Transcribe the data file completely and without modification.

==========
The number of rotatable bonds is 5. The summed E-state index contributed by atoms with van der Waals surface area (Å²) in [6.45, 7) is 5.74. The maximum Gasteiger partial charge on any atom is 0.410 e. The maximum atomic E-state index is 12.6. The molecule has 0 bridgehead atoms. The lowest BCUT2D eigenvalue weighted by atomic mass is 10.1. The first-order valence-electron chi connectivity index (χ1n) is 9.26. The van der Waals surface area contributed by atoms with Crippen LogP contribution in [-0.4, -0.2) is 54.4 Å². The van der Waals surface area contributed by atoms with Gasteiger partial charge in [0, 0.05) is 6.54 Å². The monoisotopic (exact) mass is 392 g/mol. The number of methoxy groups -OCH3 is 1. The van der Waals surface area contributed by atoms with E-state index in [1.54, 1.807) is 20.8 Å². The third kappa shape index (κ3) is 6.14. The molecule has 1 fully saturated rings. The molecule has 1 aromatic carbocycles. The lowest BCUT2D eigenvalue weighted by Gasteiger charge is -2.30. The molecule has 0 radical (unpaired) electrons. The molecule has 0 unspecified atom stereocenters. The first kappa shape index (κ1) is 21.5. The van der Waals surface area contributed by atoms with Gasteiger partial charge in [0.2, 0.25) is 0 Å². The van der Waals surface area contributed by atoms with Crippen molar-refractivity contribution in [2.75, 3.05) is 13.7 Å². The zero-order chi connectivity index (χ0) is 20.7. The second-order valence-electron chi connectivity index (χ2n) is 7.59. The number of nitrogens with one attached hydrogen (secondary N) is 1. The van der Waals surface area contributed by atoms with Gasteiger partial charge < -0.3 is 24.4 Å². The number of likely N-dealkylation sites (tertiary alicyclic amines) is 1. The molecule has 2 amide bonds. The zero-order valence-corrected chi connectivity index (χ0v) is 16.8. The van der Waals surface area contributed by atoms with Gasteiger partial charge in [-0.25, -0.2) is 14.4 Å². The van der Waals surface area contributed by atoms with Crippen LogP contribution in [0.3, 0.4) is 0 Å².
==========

The number of rotatable bonds is 5. The summed E-state index contributed by atoms with van der Waals surface area (Å²) in [6.45, 7) is 5.74. The maximum Gasteiger partial charge on any atom is 0.410 e. The maximum atomic E-state index is 12.6. The molecule has 0 bridgehead atoms. The lowest BCUT2D eigenvalue weighted by atomic mass is 10.1. The first-order valence-electron chi connectivity index (χ1n) is 9.26. The van der Waals surface area contributed by atoms with Crippen LogP contribution in [-0.4, -0.2) is 54.4 Å². The van der Waals surface area contributed by atoms with Gasteiger partial charge in [0, 0.05) is 6.54 Å². The monoisotopic (exact) mass is 392 g/mol. The number of methoxy groups -OCH3 is 1. The van der Waals surface area contributed by atoms with E-state index in [1.54, 1.807) is 20.8 Å². The third kappa shape index (κ3) is 6.14. The molecule has 1 fully saturated rings. The molecule has 1 aromatic carbocycles. The lowest BCUT2D eigenvalue weighted by Gasteiger charge is -2.30. The molecule has 0 radical (unpaired) electrons. The molecule has 0 unspecified atom stereocenters. The first kappa shape index (κ1) is 21.5. The van der Waals surface area contributed by atoms with Gasteiger partial charge in [0.2, 0.25) is 0 Å². The van der Waals surface area contributed by atoms with Crippen molar-refractivity contribution in [2.75, 3.05) is 13.7 Å². The zero-order chi connectivity index (χ0) is 20.7. The second-order valence-electron chi connectivity index (χ2n) is 7.59. The number of nitrogens with one attached hydrogen (secondary N) is 1. The van der Waals surface area contributed by atoms with Gasteiger partial charge < -0.3 is 24.4 Å². The number of likely N-dealkylation sites (tertiary alicyclic amines) is 1. The molecule has 2 amide bonds. The zero-order valence-corrected chi connectivity index (χ0v) is 16.8. The van der Waals surface area contributed by atoms with Gasteiger partial charge in [-0.25, -0.2) is 14.4 Å². The van der Waals surface area contributed by atoms with Crippen LogP contribution in [0.3, 0.4) is 0 Å².